Dec. 7, 2015
Posted by Christina Jensen
- What does it mean to you personally to be a patient organization serving the rare community? It is all about love. With a disease as rare as Pachyonychia Congenita, patients feel alone and often scared. Others around them do not understand the pain that they are dealing with while trying to live a normal life. We are glad that PC Project gives our patients an organization to turn to for support, education and a way to connect with others who have the same disease and really understand their daily struggles. We have seen how having a rare disease affects each individual and are passionate about providing a community of patients, researchers and physicians that is actively fighting for a cure, connecting & helping patients, and empowering research. Together we can make a difference.
- What do you find your patient community values most from your organization serving the rare community?
- PC Website pachyonychia.org – a website specifically designed to provide education and support for Pachyonychia Congenita patients, family members and for clinical and research professionals.
- PC NewsBrief – a monthly newsletter for patients providing news and tips
- PC Patient Support Meetings – annual meetings for patients
- PC Clinical Studies – more than 40 clinical studies have been completed
- International Pachyonychia Congenita Consortium – over 150 professionals dedicated to collaborating on PC research
Those affected with Pachyonychia Congenita and their family members best express what these PC Project activities mean to them.
“My daughter found information about this project and for the first time, we had hope.”
“Today is the first day I discovered the name of the condition and am elated to find this site! I am literally brought to tears at the thought of not being alone in this. Thank you so much for starting this project. God Bless you all.”
“I have PC since I was two/three years old. But I didn’t know the name of the disease until I was 52 years old. I don’t know anyone else who has PC. I was happy and did cry when I read about the PC organization and all the people with the same pain and difficulties and all the people who want to help to find a cure.”
“It wasn’t until recently that my brother found this site and I never fully appreciated how much a bit of information can change one’s life. Suddenly we don’t have to try and explain what he has…and put up with people who belittle what he has by suggesting he simply cut them off. You have essentially given us a voice. Thank you”
“After the first night at the PSM, I went back to my room, and I was literally in tears. Seeing someone with PC, who I could relate to, was the most humbling feeling ever. It was so refreshing to actually talk to someone that truly experiences the same things that I do. I’m struggling to convey in words my emotions from the meeting, but I don’t think words can justify how I feel. I apologize, but I can assure you it was life changing. So thank you! You are truly the best!!”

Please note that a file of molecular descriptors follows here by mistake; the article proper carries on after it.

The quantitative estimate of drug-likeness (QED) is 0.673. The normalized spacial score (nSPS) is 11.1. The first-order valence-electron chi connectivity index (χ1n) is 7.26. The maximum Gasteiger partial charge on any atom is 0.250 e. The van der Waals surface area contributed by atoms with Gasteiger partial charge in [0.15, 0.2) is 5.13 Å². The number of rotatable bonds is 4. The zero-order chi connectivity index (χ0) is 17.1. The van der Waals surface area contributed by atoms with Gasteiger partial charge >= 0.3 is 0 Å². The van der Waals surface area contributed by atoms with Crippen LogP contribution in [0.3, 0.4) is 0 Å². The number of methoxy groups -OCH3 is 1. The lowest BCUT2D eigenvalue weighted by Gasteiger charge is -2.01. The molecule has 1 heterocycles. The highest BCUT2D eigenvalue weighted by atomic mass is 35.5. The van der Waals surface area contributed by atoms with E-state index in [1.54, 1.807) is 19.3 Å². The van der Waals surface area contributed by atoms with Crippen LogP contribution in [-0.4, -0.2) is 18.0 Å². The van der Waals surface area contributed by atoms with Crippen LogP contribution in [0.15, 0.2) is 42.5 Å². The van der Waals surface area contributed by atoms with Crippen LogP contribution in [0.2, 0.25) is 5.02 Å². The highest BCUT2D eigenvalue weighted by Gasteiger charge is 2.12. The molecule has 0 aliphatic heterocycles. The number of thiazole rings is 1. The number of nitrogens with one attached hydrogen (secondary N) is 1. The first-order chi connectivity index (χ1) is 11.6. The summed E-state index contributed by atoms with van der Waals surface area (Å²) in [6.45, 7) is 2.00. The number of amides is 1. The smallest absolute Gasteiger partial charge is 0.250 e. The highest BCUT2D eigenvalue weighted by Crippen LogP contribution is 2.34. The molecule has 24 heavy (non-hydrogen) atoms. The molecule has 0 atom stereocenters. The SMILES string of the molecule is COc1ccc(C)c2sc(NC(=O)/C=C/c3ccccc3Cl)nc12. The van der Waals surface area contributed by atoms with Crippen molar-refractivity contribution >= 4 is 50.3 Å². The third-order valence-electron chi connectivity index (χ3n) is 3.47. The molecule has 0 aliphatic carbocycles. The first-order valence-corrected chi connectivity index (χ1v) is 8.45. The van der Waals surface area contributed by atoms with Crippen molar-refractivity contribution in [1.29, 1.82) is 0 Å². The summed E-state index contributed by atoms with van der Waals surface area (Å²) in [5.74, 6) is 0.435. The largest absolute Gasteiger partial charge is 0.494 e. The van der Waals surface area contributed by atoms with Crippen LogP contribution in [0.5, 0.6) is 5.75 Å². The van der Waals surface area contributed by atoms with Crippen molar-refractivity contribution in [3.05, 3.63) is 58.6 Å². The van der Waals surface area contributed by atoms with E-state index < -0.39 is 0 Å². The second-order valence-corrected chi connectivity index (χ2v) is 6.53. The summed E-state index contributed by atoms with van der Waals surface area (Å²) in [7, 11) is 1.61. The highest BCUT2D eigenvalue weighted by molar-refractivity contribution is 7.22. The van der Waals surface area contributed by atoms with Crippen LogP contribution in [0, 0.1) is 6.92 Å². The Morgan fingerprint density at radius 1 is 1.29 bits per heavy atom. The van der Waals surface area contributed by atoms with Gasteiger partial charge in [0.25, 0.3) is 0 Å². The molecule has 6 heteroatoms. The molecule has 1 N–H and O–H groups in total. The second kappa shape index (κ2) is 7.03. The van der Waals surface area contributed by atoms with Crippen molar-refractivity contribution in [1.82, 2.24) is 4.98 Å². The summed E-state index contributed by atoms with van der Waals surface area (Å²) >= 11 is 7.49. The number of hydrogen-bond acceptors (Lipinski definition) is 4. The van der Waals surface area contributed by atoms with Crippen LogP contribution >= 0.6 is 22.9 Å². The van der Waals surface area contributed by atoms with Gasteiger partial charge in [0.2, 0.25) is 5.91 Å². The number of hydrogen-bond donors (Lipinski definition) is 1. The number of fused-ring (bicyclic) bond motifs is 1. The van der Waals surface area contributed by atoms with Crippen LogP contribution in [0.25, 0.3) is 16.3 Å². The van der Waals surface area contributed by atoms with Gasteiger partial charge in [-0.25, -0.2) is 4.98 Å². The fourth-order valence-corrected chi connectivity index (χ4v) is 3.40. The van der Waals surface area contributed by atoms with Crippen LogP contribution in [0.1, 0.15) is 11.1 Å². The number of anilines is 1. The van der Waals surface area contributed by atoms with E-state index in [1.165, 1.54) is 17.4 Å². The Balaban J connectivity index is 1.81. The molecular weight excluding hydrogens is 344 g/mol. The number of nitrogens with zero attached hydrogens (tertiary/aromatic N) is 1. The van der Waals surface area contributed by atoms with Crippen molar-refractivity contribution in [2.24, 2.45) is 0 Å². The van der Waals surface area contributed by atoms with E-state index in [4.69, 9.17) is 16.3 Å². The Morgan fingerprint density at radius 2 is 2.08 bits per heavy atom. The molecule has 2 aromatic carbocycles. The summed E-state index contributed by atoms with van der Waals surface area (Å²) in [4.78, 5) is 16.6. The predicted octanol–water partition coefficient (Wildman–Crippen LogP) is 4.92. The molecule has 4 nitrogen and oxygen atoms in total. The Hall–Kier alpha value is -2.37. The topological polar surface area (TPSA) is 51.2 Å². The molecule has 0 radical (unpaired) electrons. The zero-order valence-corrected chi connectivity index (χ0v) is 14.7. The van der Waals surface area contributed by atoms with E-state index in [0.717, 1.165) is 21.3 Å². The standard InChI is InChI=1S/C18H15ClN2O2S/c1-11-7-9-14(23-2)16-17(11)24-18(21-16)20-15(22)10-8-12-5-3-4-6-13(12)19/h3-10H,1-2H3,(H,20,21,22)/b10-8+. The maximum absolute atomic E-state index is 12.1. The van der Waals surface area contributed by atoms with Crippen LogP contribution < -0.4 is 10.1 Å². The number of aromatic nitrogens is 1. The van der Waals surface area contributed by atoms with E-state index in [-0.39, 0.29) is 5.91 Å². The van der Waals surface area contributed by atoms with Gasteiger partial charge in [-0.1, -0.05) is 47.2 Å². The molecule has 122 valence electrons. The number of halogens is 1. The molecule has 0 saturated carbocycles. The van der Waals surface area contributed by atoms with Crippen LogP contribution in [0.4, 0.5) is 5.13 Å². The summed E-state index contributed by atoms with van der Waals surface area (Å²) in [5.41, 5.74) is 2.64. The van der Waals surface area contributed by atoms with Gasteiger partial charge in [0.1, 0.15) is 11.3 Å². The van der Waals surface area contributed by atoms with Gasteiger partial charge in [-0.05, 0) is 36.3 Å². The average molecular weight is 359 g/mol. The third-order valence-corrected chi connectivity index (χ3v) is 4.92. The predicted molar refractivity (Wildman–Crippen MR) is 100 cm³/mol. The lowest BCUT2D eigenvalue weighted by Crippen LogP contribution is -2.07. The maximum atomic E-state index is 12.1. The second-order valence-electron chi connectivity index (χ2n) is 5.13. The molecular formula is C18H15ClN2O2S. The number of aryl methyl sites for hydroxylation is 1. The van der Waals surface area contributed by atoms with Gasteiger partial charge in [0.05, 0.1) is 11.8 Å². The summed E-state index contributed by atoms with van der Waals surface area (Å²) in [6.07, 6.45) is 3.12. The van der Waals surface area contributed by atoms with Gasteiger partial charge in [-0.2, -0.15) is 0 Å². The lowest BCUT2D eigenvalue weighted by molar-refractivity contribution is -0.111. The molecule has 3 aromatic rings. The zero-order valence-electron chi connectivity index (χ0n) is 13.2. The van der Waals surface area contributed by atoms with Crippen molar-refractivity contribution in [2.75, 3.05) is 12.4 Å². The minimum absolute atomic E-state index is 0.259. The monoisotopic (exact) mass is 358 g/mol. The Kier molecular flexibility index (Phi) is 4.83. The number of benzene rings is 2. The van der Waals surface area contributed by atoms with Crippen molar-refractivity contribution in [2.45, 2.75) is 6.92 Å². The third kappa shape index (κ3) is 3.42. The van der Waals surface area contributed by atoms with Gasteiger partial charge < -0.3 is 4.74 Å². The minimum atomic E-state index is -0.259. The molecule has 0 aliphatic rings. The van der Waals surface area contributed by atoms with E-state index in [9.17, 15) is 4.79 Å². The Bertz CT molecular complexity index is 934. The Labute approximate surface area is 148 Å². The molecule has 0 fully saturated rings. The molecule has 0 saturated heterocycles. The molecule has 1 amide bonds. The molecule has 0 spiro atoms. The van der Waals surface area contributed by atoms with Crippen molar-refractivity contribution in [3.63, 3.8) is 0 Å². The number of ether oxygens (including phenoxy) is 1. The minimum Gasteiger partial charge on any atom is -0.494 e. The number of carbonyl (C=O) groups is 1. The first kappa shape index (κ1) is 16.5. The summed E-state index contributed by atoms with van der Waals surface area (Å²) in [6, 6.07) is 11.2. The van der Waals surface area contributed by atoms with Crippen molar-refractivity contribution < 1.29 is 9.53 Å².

- What are some of the challenges your organization has faced?
The greatest challenge is finding any effective treatment for Pachyonychia Congenita (PC). Other challenges include:
(1) although PC patients experience excruciating, constant pain from the time they begin to walk and throughout their life, PC does not cause death and, therefore, the serious nature of this disorder is often minimized
(2) even with few patients in the world (and only about 300 in the USA) we still must interest physicians and scientists, support clinical trials, provide educational outreach and other services to make a difference for patients – the same as organizations with many, many more patients
(3) with a rare disease misdiagnosis and misinformation is common so a challenge is to publish correct information based on a larger patient population
(4) focusing attention on pain as the main disabling feature of PC (rather than thickness of nails)
- What’s been your most successful awareness campaign and/or fundraising event? PC Awareness Around the World each June encourages patients and friends to conduct events in their local areas. Because we have patients in over 60 countries, there is no ‘center’ for PC fundraising. Empowering individuals has been important to expand our reach, increase awareness and bring some additional funding. Patients have successfully held a variety of events including garage sales, car wash events, dinners, donation boxes, bake sales, golf tournament, spin-a-thon, horseback ride, bicycle rides and more. One very creative idea is a grocery market that sells empty boxes for $1 and donates that money to PC research. Our biggest fundraiser was sponsored by TransDerm, a pharma partner, who sponsored a Duathalon and raised nearly $30,000 for PC research and services.
2386 East Heritage Way
Salt Lake City, UT 84109